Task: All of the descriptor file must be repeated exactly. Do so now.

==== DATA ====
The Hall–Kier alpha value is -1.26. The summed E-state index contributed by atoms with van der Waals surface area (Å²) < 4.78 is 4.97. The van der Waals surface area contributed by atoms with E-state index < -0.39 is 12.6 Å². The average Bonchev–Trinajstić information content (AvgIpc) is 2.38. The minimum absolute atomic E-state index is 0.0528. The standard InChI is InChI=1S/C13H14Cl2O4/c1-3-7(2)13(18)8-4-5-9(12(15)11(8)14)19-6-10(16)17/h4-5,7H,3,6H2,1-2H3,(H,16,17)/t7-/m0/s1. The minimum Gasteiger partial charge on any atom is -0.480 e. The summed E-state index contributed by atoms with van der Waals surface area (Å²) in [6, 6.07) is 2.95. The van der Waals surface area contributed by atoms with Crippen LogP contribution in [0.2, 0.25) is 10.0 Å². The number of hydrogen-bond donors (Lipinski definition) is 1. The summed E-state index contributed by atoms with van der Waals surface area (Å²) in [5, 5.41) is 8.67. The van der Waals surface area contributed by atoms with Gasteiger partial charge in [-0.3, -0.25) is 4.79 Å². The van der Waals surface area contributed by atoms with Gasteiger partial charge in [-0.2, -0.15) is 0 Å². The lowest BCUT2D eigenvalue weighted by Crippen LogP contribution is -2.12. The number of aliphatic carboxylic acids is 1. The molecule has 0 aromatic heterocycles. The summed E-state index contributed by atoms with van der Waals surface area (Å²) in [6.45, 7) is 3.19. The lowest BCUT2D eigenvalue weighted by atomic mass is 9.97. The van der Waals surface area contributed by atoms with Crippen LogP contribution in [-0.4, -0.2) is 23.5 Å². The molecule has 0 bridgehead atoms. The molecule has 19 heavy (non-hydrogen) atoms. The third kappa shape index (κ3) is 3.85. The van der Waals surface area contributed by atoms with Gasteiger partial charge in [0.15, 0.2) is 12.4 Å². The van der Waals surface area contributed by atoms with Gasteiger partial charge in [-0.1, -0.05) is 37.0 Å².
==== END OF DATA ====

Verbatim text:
The Hall–Kier alpha value is -1.26. The summed E-state index contributed by atoms with van der Waals surface area (Å²) < 4.78 is 4.97. The van der Waals surface area contributed by atoms with E-state index < -0.39 is 12.6 Å². The average Bonchev–Trinajstić information content (AvgIpc) is 2.38. The minimum absolute atomic E-state index is 0.0528. The standard InChI is InChI=1S/C13H14Cl2O4/c1-3-7(2)13(18)8-4-5-9(12(15)11(8)14)19-6-10(16)17/h4-5,7H,3,6H2,1-2H3,(H,16,17)/t7-/m0/s1. The minimum Gasteiger partial charge on any atom is -0.480 e. The summed E-state index contributed by atoms with van der Waals surface area (Å²) in [6, 6.07) is 2.95. The van der Waals surface area contributed by atoms with Crippen LogP contribution in [0.2, 0.25) is 10.0 Å². The number of hydrogen-bond donors (Lipinski definition) is 1. The summed E-state index contributed by atoms with van der Waals surface area (Å²) in [5, 5.41) is 8.67. The van der Waals surface area contributed by atoms with Gasteiger partial charge in [-0.3, -0.25) is 4.79 Å². The van der Waals surface area contributed by atoms with Gasteiger partial charge in [-0.2, -0.15) is 0 Å². The lowest BCUT2D eigenvalue weighted by Crippen LogP contribution is -2.12. The number of aliphatic carboxylic acids is 1. The molecule has 0 aromatic heterocycles. The summed E-state index contributed by atoms with van der Waals surface area (Å²) in [6.45, 7) is 3.19. The lowest BCUT2D eigenvalue weighted by atomic mass is 9.97. The van der Waals surface area contributed by atoms with Crippen LogP contribution in [-0.4, -0.2) is 23.5 Å². The molecule has 0 bridgehead atoms. The molecule has 19 heavy (non-hydrogen) atoms. The third kappa shape index (κ3) is 3.85. The van der Waals surface area contributed by atoms with Gasteiger partial charge in [0.15, 0.2) is 12.4 Å². The van der Waals surface area contributed by atoms with Gasteiger partial charge in [-0.1, -0.05) is 37.0 Å².